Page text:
What’s In A Surname? How Marriage Is A Ponzi-Scheme Of Society’s Oppression
William Shakespeare once said, “What is in a name?” Had he been in India, he would have surely uttered, “What’s in a surname?”
Yes, you read it right!
When it comes to marriage, which is nevertheless a socially approved sexual contract, ‘surname’ plays a huge role. For what? Well, surname introduces the ‘caste’ preference. Casteist parents often prefer an arranged marriage system for their offspring so that their “izzat” (honour), a euphemism for ‘social anxiety’, is well-respected.
I contrite for using the ‘apex fallacy’ here but it’s a common experience faced and observed by many Indians here.
Our society prefers marriage to preserve the patriarchal traditions and cultural notions of caste. It has nothing to do with love in general, although most married couples are deluded by the idea of socially constructed and Bollywood-generated love, romance and sex.
If marriage was literally about ‘ideal’ bonding, it would have possessed the inherent features of unconditional and unconventional acceptance, respect and freedom. Take a look around and behold if the system of marriage has literally emancipated social cognition and transcended people towards the bliss of sexual liberation, gender equity and exogamy? The possibility is quite less.
The last time I checked the census data of 2011, I concluded that the scope of exogamy is merely 6% amidst the overpopulation of India. What does this data tell us? It clearly reflects that the idea of marriage so far has been about formalisation and conservation of caste-based bonding and nothing else.
A report in 2018 by Lok Foundation and Oxford University stunned “modern India” that urbanites still marry the way their conservative grandparents did.
On the other hand, despite the cacophony of the 21st century that we’re in, the marriage system has yet to anthropologically include same-sex bonding in our societies. The conventional idea of marriage still prevails, despite many people receiving graduation certifications from education institutes. With all due respect to the brouhaha encircling marriage, we are yet to establish a ‘safe space culture’ for women. As known, even if unrecognised, marriage benefits the ego and masculinity of men more than the sexuality of women and queer.
Marriage, And Marital Rape
From dowry system to domestic violence, ‘marital rape’ yet goes unrecognised and illegalised. Marital rape is no less an offence than murder, culpable homicide or rape per se. It denigrates the honour and dignity of a human being and reduces her to a chattel to be utilized for one’s self convenience and comfort. It reduces a woman to a corpse, living under the constant fear of hurt or injury.
Medical evidence proves that rape has severe and long-lasting consequences for women. A PIL (2019) was filed in this regard to make ‘marital rape’ a crime but the patriarchal nature of the Supreme Court openly and impudently rejected it by uttering “However brutal the husband is…when two people (are) living as husband and wife… can sexual intercourse between them be called rape?”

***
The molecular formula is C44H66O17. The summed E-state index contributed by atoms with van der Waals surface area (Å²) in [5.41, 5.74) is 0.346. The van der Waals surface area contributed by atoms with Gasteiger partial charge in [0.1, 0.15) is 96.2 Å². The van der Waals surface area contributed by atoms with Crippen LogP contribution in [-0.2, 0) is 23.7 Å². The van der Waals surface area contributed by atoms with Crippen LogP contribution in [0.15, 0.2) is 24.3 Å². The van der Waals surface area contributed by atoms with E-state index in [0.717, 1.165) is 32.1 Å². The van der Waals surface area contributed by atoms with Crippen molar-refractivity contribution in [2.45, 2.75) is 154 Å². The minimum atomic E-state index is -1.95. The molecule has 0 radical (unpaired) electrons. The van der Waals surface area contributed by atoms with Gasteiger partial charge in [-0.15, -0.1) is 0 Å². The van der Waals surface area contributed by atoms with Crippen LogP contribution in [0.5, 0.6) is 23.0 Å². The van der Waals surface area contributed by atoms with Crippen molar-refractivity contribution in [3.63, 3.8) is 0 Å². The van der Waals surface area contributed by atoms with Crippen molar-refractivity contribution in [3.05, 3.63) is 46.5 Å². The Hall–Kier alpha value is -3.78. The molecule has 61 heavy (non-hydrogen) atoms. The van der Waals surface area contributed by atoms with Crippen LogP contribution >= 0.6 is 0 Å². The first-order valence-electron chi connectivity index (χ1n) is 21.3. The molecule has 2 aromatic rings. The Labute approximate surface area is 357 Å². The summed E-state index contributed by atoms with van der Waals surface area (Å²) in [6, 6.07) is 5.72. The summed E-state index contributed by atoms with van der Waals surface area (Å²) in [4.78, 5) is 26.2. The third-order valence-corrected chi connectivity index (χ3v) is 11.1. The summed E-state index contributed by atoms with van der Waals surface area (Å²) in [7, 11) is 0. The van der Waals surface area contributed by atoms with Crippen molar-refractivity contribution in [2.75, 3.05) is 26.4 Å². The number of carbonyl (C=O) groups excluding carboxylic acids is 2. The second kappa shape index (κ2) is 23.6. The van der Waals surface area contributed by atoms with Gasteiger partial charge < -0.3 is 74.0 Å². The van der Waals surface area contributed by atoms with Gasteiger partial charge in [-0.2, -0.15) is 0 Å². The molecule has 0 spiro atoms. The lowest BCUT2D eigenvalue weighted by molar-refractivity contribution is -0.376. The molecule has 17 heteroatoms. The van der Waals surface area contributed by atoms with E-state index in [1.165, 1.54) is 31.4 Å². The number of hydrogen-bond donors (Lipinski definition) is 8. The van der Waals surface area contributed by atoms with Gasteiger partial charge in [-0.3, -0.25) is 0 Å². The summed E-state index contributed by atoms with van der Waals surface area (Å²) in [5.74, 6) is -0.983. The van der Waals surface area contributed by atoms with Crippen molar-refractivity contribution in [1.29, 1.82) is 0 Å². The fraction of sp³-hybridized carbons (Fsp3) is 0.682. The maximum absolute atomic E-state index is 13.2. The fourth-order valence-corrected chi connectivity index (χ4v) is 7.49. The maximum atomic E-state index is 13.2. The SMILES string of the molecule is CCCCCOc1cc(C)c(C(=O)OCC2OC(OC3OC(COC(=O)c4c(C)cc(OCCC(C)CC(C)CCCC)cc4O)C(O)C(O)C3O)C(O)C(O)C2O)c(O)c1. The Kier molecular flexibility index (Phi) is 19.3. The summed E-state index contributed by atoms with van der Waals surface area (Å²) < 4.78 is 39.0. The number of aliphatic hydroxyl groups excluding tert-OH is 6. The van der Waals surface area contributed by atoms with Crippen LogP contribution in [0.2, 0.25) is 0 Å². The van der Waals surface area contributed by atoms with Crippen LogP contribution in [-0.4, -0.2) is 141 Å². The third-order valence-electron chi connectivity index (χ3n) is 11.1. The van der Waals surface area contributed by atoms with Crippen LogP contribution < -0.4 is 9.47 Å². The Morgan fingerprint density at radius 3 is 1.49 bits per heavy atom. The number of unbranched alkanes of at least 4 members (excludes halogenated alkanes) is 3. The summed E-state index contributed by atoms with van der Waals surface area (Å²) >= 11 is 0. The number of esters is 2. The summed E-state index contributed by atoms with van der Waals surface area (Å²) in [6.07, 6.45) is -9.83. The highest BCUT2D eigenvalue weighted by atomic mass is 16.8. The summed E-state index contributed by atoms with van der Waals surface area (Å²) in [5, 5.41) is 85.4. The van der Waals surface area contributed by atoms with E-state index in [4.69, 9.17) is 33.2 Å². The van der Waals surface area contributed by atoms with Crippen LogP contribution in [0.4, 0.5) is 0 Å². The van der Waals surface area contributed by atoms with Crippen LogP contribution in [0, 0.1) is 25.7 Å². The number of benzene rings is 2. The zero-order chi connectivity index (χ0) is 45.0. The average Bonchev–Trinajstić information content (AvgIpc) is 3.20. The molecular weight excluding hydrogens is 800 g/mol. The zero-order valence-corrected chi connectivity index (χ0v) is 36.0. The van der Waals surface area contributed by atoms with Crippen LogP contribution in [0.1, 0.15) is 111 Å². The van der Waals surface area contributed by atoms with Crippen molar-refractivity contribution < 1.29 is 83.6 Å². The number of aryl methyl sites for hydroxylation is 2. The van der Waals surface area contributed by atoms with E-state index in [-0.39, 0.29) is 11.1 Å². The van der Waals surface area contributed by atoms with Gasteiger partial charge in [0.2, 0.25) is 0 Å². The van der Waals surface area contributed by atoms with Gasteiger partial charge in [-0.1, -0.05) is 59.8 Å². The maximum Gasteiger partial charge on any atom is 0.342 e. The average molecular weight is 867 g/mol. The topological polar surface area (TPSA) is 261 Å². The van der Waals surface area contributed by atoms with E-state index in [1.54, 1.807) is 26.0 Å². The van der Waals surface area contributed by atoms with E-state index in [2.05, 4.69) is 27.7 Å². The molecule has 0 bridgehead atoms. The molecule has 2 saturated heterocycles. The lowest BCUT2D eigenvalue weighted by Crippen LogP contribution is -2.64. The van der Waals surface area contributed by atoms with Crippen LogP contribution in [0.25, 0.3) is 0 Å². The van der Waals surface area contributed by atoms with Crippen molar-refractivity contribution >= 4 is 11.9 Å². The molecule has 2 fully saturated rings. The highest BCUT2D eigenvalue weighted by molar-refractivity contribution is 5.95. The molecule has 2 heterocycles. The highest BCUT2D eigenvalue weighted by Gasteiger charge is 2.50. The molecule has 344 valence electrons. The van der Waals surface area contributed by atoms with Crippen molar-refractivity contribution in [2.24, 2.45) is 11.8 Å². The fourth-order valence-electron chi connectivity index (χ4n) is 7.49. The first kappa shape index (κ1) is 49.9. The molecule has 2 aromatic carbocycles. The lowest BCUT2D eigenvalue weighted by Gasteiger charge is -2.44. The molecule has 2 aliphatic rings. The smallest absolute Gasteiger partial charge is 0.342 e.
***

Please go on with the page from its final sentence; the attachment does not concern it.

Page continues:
Instead, marriage becomes another liability on the shoulders of women. They’re supposed to have sex when their husband demands it. They’re supposed to migrate between the kitchen and bedroom and do the household work without getting quantified in GDP calculation for their unpaid labour.
They’re supposed to give up working because their mother-in-law would not want it since the neighbour or relatives next door would judge the character of ‘working’ bahu. They’re supposed to reproduce as and when the husband and his family demand it. At times, ‘vastu‘ or ‘kundali‘ has a role to play here.
They’re supposed to speak softly, sit on the floor, cover their head, suppress expression and at times must not dare to touch the idols of God during menstruation.
In another realm, the recent love jihad law will set a precedent of oppression of women. The ramifications of the law will boost honour killings or parental interventionism in the choices a woman would want to make, followed by discouragement of interfaith marriage. Intercaste marriage is already all-time-low. In one of my previous blogs on ‘caste and compatibility’ published on this platform, I highlighted how the system of anuloma and pratiloma continues to dissuade women from upper-caste community to marry a man of lower-caste community.
Indian Human Development Survey-II (2011–12) mentions that “73% of marriages were found to have been ‘arranged’ by parents. Mainly, caste-based. Further, almost 70% women said they had not met their husbands before the day of the wedding.”
The following chart generated by ‘India In Pixels’ tells us further about the status of endogamy which are mainly in violation of consent, liberty and also personal choice:
Last But Not Least
This whole idea of marriage has now become another conspicuous display of affection, unnecessary spending (which verily adds more to the pressure on bride), judgements and Instagram selfie moments. At times I feel that those matrimonial sites are nothing but manifestations of what society thinks. Almost like a food menu at a sports bar, the menu card of potential bride and groom represents how casteist, racist and illiberal we are. We may like quixotic love and quotes but when it comes to marriage, the sanghi-mindset hidden in our so-called liberal mind pops out!
Anyway, “shaadi main jaroor aana!”
This article was first published on YKA